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Kelowna News

Digital eyes spark assessment spikes

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THOMPSON-OKANAGAN If your 2015 property assessment is up drastically, blame it on slightly creepy technology. B.C Assessment says Interior real estate has jumped in value by almost $2 billion and some of those price hikes are the fruit of last summer’s push into the Interior using digital photo vans and enhanced aerial photography to update assessments many times faster than before.

Property-owners are opening their assessment letters to find valuation increases averaging 5.4 per cent, with some enjoying jumps of as much as 10 percent. The Central Okanagan Assessment Roll climbed to $42.3 billion from $40.4 billion with average residential valuations climbing to $521,000 from $491,000. In Kamloops the roll climbed $500 million to $14.6 billion while the North Okanagan went up to just over $27 million and the South Okanagan jumped to almost $19.8 million. 

“It’s amazing stuff. We can take a look under porch roofs that might have been filled in. We can look at garages to see if they’ve been converted, “ said deputy assessor Graham Held. “We can virtually inspect a property for renovations and additions built without permit.”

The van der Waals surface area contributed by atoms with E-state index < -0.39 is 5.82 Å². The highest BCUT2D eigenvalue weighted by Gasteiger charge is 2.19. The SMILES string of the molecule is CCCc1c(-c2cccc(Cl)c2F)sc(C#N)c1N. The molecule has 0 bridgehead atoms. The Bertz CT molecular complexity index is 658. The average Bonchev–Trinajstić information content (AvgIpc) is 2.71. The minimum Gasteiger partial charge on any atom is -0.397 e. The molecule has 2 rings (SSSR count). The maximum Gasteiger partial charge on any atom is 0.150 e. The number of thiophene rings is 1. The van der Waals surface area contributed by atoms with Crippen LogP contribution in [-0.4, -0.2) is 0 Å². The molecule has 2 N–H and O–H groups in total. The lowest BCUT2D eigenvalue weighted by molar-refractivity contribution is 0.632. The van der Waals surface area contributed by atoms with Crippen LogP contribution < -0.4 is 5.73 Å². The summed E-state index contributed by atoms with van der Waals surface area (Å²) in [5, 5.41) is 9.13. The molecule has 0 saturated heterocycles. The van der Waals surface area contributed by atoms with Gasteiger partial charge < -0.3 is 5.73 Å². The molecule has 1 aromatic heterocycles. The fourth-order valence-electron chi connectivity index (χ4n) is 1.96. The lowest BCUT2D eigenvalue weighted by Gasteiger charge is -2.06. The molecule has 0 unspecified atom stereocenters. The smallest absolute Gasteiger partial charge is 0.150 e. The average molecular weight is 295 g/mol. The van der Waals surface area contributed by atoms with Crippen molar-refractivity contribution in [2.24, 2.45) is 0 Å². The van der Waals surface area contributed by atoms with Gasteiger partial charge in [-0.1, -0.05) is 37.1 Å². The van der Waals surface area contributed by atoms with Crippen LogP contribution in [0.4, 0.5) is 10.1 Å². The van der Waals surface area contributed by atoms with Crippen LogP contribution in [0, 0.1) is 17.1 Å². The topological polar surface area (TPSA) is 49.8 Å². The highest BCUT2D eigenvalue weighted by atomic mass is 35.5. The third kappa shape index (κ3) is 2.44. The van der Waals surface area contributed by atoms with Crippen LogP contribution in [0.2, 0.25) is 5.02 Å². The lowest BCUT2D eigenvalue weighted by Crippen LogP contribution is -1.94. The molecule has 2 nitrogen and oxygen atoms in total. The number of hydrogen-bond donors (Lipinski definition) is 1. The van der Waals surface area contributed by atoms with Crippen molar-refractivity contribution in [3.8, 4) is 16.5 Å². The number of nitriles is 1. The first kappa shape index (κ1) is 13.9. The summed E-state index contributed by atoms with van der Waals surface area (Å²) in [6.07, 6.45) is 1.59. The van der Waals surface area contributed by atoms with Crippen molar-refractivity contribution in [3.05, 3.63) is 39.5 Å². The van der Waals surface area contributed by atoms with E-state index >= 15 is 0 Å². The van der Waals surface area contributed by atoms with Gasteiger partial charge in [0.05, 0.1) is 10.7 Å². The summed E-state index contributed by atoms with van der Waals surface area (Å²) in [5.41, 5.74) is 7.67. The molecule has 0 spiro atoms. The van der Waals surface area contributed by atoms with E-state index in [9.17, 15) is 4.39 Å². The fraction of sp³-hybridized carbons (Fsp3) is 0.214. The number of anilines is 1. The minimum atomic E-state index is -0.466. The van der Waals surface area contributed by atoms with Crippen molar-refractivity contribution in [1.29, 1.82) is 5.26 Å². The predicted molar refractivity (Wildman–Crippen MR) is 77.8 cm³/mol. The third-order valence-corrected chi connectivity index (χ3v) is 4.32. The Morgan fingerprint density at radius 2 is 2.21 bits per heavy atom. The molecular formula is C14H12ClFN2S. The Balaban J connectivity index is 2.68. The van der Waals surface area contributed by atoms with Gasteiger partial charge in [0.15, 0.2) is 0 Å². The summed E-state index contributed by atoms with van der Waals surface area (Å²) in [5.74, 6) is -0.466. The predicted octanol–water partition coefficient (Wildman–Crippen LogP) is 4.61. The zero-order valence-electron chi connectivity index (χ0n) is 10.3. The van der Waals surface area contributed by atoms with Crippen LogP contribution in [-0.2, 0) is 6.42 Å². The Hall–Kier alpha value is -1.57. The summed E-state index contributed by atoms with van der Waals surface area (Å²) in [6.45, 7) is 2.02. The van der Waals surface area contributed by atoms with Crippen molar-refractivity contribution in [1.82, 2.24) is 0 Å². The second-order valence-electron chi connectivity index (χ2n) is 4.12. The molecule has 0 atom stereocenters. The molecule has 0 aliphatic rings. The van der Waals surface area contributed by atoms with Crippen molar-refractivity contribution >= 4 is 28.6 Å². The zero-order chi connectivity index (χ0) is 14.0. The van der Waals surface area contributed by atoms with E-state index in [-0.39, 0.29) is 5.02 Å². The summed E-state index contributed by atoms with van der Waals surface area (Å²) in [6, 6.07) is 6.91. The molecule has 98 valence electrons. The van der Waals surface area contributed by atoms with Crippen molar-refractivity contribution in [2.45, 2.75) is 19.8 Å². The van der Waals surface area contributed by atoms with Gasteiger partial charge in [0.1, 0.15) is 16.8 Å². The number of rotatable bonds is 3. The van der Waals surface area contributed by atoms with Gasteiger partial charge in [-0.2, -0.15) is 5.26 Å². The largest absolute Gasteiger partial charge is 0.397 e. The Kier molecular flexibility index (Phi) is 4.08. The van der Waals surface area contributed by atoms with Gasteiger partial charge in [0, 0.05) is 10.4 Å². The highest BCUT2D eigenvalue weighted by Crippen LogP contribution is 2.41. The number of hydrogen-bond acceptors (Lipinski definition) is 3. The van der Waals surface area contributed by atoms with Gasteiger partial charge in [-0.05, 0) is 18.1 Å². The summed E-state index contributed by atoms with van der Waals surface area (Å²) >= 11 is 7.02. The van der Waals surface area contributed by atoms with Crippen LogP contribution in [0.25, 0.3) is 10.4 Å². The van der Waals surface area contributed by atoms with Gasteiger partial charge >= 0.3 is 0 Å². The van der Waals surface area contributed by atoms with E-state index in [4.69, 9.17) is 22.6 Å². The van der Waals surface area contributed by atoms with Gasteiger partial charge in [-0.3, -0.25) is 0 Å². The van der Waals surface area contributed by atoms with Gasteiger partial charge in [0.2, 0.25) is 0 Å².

That can mean a big jump in both a home’s value, which is great if you are selling. But it can also mean a big jump in your property tax bill. Knowing this, Held says property owners with larger-than-normal increases - in the Central Okanagan’s case, 15 per cent - will be given additional warnings.

“We would hate for them to ignore it until right when the tax is due,” he added.

Even if the new technology has caught up to them, Held said all homeowners, regardless of whether their assessment has gone up or down, are entitled to appeal the valuation, with a cut off date this year of Feb. 2.

“We encourage everyone to take a look at the number and use the tools available,” he added. “If you have a question or concern, you don’t have to accept it. Let us know if it doesn’t look right.”

To contact the reporter for this story, email John McDonald at or call 250-808-0143. To contact the editor, email or call 250-718-2724.

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